9 Incredible Developments for Kinect in Education

For those of us raised in typical school settings, the memory of straight-row desks with little activity is all too familiar.  As we’re all aware, the Kinect has the potential to evolve classrooms beyond this 18th century model of learning to a structure that’s aligned with brain research and the benefits of active learning.

With the release of the noncommercial Kinect SDK, several new Kinect applications are emerging.  These range from simple apps (such as creating “3D air drawings”) to more complex applications (such as sign language recognition).  Regardless, every single one of these developments has the potential to drastically enhance teaching and learning in all learning environments. 

Here are nine key developments that reveal the educational value of Kinect in education.  These are only a handful of applications being developed; the exclusion of any educational developments does not mean that it’s not warranted to be listed here, but rather hasn’t received the exposure that this list has. As a side note, some of the developments listed below are still in development and are therefore not yet available to download.

Do you have an app you’d like to submit for download or link to?  Submit it to the Kinect Apps for Education or contact me.

 

 

1. Arkaos: Assistive Technology

This is a development by Tom Smurthwaite.  Here is a description of Arkaos from KinectHacks:

[Arkaos is] a little experiment into using the Kinect with individuals with special needs. I’ve had enormous success using Arkaos to provide meaningful activities, generally controlled by Soundbeam via MIDI or with switches, but I really think Kinect is the future.

ArKaos is an application for live visual performance, conceived as a visual sampler for video loops that can be triggered from the computer, or through a hardware interface. The application is available in two versions: ArKaos VJ MIDI, conceived as a live video performance instrument, often used in conjunction with a MIDI keyboard, and ArKaos VJ DMX (a “media server software”), which can be controlled with a DMX console (DMX512 is a communication standard used for stage lighting devices).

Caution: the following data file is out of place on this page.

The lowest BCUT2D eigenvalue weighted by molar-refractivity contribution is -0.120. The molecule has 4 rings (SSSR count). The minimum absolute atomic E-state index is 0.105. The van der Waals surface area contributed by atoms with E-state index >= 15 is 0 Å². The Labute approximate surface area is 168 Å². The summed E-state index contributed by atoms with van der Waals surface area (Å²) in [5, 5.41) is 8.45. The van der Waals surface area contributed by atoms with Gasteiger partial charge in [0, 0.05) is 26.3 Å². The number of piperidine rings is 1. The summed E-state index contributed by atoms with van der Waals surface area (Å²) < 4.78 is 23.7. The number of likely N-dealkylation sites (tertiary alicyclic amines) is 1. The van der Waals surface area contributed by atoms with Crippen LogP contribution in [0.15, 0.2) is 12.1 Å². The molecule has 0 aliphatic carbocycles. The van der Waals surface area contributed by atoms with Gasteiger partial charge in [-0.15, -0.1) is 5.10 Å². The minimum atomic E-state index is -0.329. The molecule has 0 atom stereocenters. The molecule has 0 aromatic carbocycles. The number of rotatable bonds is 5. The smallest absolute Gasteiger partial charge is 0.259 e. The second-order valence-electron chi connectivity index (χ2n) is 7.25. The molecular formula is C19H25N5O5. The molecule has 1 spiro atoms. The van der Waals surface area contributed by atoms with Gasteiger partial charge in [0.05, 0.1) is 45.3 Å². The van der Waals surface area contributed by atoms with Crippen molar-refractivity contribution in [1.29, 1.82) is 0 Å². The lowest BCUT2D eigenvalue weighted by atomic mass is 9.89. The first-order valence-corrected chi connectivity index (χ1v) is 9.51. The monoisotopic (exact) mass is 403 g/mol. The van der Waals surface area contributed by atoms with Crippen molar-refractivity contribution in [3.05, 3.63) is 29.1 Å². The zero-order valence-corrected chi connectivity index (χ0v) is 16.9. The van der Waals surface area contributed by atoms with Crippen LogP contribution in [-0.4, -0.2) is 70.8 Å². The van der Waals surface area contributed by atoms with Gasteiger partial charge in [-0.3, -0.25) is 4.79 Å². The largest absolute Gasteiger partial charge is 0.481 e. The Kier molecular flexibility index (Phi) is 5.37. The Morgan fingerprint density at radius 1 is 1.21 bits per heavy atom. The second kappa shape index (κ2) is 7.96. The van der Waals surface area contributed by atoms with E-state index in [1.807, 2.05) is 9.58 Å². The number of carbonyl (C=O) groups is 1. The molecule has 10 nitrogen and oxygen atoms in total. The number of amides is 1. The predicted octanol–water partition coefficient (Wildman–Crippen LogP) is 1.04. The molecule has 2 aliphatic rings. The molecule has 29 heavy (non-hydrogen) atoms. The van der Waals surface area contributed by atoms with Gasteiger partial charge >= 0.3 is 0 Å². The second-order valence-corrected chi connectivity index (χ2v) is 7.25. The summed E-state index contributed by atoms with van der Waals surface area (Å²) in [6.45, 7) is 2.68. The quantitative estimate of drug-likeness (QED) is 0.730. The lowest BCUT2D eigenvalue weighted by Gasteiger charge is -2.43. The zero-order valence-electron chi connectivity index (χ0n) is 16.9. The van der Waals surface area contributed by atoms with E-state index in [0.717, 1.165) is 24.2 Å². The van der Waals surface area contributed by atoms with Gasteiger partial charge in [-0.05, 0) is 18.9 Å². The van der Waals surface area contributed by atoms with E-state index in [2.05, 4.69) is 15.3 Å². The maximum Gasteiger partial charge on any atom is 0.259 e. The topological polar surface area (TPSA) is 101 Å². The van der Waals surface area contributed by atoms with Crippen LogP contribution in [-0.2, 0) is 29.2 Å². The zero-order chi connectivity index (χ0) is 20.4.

Direct Video Link

Kinect and FAAST Controlling Arkaos

 

2. Synapse for Kinect: Use Your Body as a Musical Instrument

Not only is this guy brilliant, he’s willing to share his developments for anyone to download.  Furthermore, he makes it easy for end-users to get quickly started.  Using Synapse for Kinect, users can “become” a musical instrument.

Direct Video Link

Synapse for Kinect

 

3.  Kinect Key Bindings: Kinect Development for Everyone

Admittedly, this is my favorite development because it allows anyone to take new or existing software and make it Kinect compatible.  Given the plethora of software available, I feel it’s safe to assume that there are several applications that could be made Kinect-compatible for classroom integration.  Below is a video guide detailing how to get started:

Direct Video Link

Teacher’s Guide to Kinect Development

 

4.  Avatar Kinect: Augmented Learning Environments

With Avatar Kinect, students will be able to globally connect with others.  Combining a virtual lobby with full facial and body tracking, students can control their avatars in augmented learning environments with users around the world.  Is it too early to see this in mainstream classrooms?  Considering how long it’s taking many schools to adopt Twitter, Skype and other similar services, perhaps.  But as classroom technology evolves, I would expect to see more of this technology integrated in mainstream classrooms within the next few years.

Direct Video Link

Avatar Kinect is set to be released in July of 2011.

 

5.  CopyCat: Language Learning Tool

This isn’t a new development, but it’s worth noting again to build awareness of how far-reaching this development is.  The same underlying development could be applied to helping learners acquire proper mechanical skills across a variety of different fields, such as sports.

Direct Video Link

CopyCat

 

6.  DaVinci for Kinect: Physics-Based Tool

DaVinci for Kinect, developed by Rocketfish, is illustration software that incorporates physics.  Users can create drawings, such as lines, see-saws, and balls, and then add physics to their creations… a sure hit in any physics classrooms.

Direct Video Link

Razorfish

 

7.  Scratch and Kinect: More Kinect Development for Everyone

Key bindings are a great way to make existing software Kinect compatible; Scratch is a great way to build simple Kinect-compatible applications from the ground-up.  The great news is that like key bindings, anybody can program using Scratch and Kinect.  I’m excited to see the progress of this project and look forward to future developments. 

Direct Video Link

Scratch and Kinect

 

8.  Avatar Puppteering

Digital storytelling in 3.0 fashion.  With iClone and Kinect, teachers and students will be able to interact with virtual objects and scenes in real-time.

Direct Video Link

Reallusion’s Website

 

9.  Gesture-Based Navigation

Navigating through virtual locations can now be performed using gestures.  Will this lead to increased academic gain?  Once this is fully-supported, I believe so.  For now, it appears to be an innovative way to present content which will undoubtedly at least have a limited novel effect.

Direct Video Link

Johnny Kissko

 

Are you aware of any applications that have educational value?  Submit or link to it in the KinectEDucation Apps for Education.

 

Stay up-to-date with Kinect developments in education by following the KinectEDucation Facebook page.

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